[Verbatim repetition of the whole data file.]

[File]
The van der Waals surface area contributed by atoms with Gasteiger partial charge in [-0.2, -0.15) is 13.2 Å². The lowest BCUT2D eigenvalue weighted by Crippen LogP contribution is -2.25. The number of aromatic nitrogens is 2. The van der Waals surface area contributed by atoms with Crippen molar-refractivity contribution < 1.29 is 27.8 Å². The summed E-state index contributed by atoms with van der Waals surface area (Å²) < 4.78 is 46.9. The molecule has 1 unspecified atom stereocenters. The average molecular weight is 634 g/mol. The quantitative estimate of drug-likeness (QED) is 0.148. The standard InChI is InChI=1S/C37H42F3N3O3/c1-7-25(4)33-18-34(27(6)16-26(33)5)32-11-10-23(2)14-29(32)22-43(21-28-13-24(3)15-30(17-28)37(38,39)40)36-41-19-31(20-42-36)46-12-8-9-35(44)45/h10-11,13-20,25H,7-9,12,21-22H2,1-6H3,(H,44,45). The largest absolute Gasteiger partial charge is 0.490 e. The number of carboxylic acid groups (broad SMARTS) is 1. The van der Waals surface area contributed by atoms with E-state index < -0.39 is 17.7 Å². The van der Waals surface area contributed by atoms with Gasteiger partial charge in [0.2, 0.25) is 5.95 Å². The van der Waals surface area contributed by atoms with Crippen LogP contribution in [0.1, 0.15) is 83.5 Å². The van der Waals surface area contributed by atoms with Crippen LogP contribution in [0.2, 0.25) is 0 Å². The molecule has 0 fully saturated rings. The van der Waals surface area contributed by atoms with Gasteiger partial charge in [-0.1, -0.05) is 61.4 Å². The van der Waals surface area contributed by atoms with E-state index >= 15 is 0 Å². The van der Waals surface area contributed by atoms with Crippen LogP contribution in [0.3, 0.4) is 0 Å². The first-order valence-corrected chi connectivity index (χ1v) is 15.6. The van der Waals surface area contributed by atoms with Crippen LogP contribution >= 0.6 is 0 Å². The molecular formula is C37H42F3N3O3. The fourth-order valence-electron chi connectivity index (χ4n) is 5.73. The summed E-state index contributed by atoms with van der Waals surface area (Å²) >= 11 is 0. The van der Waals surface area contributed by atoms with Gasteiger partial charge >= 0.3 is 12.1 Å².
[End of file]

The van der Waals surface area contributed by atoms with Gasteiger partial charge in [-0.2, -0.15) is 13.2 Å². The lowest BCUT2D eigenvalue weighted by Crippen LogP contribution is -2.25. The number of aromatic nitrogens is 2. The van der Waals surface area contributed by atoms with Crippen molar-refractivity contribution < 1.29 is 27.8 Å². The summed E-state index contributed by atoms with van der Waals surface area (Å²) < 4.78 is 46.9. The molecule has 1 unspecified atom stereocenters. The average molecular weight is 634 g/mol. The quantitative estimate of drug-likeness (QED) is 0.148. The standard InChI is InChI=1S/C37H42F3N3O3/c1-7-25(4)33-18-34(27(6)16-26(33)5)32-11-10-23(2)14-29(32)22-43(21-28-13-24(3)15-30(17-28)37(38,39)40)36-41-19-31(20-42-36)46-12-8-9-35(44)45/h10-11,13-20,25H,7-9,12,21-22H2,1-6H3,(H,44,45). The largest absolute Gasteiger partial charge is 0.490 e. The number of carboxylic acid groups (broad SMARTS) is 1. The van der Waals surface area contributed by atoms with E-state index < -0.39 is 17.7 Å². The van der Waals surface area contributed by atoms with Gasteiger partial charge in [0.2, 0.25) is 5.95 Å². The van der Waals surface area contributed by atoms with Crippen LogP contribution in [0.1, 0.15) is 83.5 Å². The van der Waals surface area contributed by atoms with Crippen LogP contribution in [0.2, 0.25) is 0 Å². The molecule has 0 fully saturated rings. The van der Waals surface area contributed by atoms with Gasteiger partial charge in [-0.1, -0.05) is 61.4 Å². The van der Waals surface area contributed by atoms with E-state index >= 15 is 0 Å². The van der Waals surface area contributed by atoms with Crippen LogP contribution in [0.3, 0.4) is 0 Å². The first-order valence-corrected chi connectivity index (χ1v) is 15.6. The van der Waals surface area contributed by atoms with Crippen LogP contribution >= 0.6 is 0 Å². The molecular formula is C37H42F3N3O3. The fourth-order valence-electron chi connectivity index (χ4n) is 5.73. The summed E-state index contributed by atoms with van der Waals surface area (Å²) >= 11 is 0. The van der Waals surface area contributed by atoms with Gasteiger partial charge >= 0.3 is 12.1 Å².